Of all the terrible things that could happen to a person, this was the most violent and horrific.  And Jesus’ answer to her was as uncharacteristically cold.  At first he doesn’t even acknowledge her; and when he finally does, he says “I was sent only to the lost sheep of Israel.”  In other words, “I wasn’t sent here for you.”

But she doesn’t take “no” for an answer…

She doesn’t beg Jesus for the world; just a few “crumbs” of mercy.  Then, Jesus commends her for her great faith, and her daughter is instantly relieved of her demon.

What was this great faith?

1.       She knew that Jesus was the Son of David

2.       She knew she had no right to ask Jesus for anything, since she wasn’t a child of Israel.  But she sought him anyway, as the only hope for her daughter.

3.       She was bold and persistent. In those days, a woman would never approach a rabbi the way she did.  And the fact that she knew she was a Canaanite—she had no right to ask him for anything.  But she did anyway—because her need was so great, and because she believed in Jesus.

Remember—faith isn’t something people do…  God gave her the faith to cry out to Jesus for mercy, trusting his grace will be sufficient to meet her need.  The Holy Spirit brings this whole meeting together for the sake of the woman and her daughter—and for the sake of everyone who was looking on, so that they would believe that Jesus’ saving work was not confined within the bloodline of Israel.  This gift of faith opened everyone’s eyes to the power of Christ bringing salvation when it was needed most…  With faith came transformation

It’s all happening—because God is busting down boundaries. 

God is still doing this today.  The challenge, however, is that we’re not so quick to give them up.  Boundaries give us security and comfort.  They keep us in the familiar.  They protect us from trouble.  This is chiefly why Christians don’t give generously, or go out of their way to put Christ first.  This is largely why churches are shrinking—because we’re not comfortable going out, meeting strangers, and  speaking openly about our faith.  At the same time, there are un-churched Christians out there who feel as though they’re outside the boundaries of what it takes to belong to a church, because of who they are or what they’ve done. 

The devil loves building up walls to cut God’s people off from God.  But grace tears them down.

One thing all of us have in common with our un-churched neighbors and the Canaanite woman is that we are so hungry for spiritual transformation.  We need the power of grace in our lives—but it won’t happen unless we take the grace we’re given and bust down the walls that confine us in what is comfortable and convenient—and bind up the gospel.  We always ask, “when will new members come through our doors.”  But the question we should be asking is: “why aren’t we going out of our doors?”

When faith breaks boundaries, transformation happens.  Lives are transformed as dramatically as for the Canaanite woman and her daughter.  The transformation you give in Christ’s name is almost always the transformation you get.  Sometimes, the boundaries we are most determined to protect are the ones that need to be busted down most. 

A way we can know what boundaries exist is to ask: what is it about a life of discipleship that gives you heartburn?  What people do you try and avoid, rather than serve?  Where are you most resistant to change?  Would you say “no” to Jesus, if he called you to pray aloud with someone?  Talk to a stranger about your faith or invite them to church?  Would you say “no” if he called you to rearrange your plans for the weekend to worship him on Sunday?  Would you say “no” if he invited you to tithe, even with all the uncertainty in the economy?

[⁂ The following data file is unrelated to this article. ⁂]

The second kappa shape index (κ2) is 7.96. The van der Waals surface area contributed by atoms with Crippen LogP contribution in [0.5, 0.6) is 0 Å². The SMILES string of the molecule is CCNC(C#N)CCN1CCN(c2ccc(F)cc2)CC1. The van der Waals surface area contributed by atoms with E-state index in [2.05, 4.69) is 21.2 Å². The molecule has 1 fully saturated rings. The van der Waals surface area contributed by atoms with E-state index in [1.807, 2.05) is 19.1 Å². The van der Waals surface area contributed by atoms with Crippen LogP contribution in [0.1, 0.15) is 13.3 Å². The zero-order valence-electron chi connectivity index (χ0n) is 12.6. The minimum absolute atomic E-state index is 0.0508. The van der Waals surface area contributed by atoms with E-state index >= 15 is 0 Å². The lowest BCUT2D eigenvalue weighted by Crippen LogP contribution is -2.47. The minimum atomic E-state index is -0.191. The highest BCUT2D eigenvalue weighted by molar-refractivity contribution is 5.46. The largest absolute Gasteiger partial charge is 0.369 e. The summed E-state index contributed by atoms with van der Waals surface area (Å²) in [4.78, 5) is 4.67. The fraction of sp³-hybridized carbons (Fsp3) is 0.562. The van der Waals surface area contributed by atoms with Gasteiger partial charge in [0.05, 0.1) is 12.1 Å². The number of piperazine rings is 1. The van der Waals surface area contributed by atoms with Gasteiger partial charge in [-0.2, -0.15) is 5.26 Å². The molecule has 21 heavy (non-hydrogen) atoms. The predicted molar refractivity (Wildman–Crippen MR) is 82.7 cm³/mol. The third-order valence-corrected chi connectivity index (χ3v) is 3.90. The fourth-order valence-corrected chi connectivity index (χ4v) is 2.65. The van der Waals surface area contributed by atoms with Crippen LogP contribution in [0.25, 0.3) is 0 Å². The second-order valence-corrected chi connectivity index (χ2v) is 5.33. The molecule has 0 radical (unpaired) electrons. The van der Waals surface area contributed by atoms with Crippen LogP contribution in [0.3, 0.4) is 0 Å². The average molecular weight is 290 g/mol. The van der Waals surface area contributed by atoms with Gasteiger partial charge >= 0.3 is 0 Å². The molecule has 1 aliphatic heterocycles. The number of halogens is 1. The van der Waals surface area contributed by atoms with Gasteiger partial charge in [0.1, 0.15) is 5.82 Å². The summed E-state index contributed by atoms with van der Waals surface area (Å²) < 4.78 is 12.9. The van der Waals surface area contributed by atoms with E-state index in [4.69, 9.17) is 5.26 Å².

All of these things may give us heartburn, but the reality is that they are invitations to be transformed by grace.  When walls and boundaries come down, new life rises up.  That’s something the whole world could use right about now…

Friday, August 15, 2014

A Holy God and the Holy Demands of God: Bible Study blog for August 14


Three months have passed since the Exodus.  The Israelites reach the Desert of Sinai—and there, God commands Moses to consecrate the people to receive the Ten Commandments.  The Ten Commandments make up God’s Covenant with the Israelites: “they shall be God’s treasured possession for all time,” “a priestly kingdom and a holy nation.”  The promise demands their obedience.

To consecrate the people, God demands that the people wash their clothes and abstain from sexual relations.  The other demand is that they are not to approach the Mount Sinai.  Those who do so “shall be put to death.” 

The people obey, and God appears in thunder, lightning, fire, smoke, and an earthquake.  The people tremble with fear at the presence of God-- as does the earth.  They tremble because of God's holiness and might.

A recurring theme in Exodus is the holiness of God.  Already, God has refused to reveal the divine name to Moses, but commanded him name God as “I will be who I will be.”  And now, those who approach God on the mountain must be put to death for violating God’s holiness.  We will see this theme repeating throughout the Old Testament.  There will be strict boundaries separating the holy from the mundane.

The people experience the presence of God in a way profoundly different than we.  We are accustomed to an intimacy with God that Jesus gives—that we may approach the throne of grace, praying to “Abba, Father.”  We are taught not to be afraid of God—yet, we are still to fear God in the sense that we respect God as holy and righteous, and that we live our lives in such a way as to recognize that God is God and we are not.

Many of us will remember a time when we approached God in profoundly different ways than we do today.  Worship on Sunday was never a question of if—and when Sunday morning came, everyone dressed in their “Sunday best.”  Women wore hats; men wore suits.  The church where I grew up had an altar sectioned off by a rail, where no one but the pastor would go.  Many churches still have such holy spaces—a “holy of holies,” so to speak.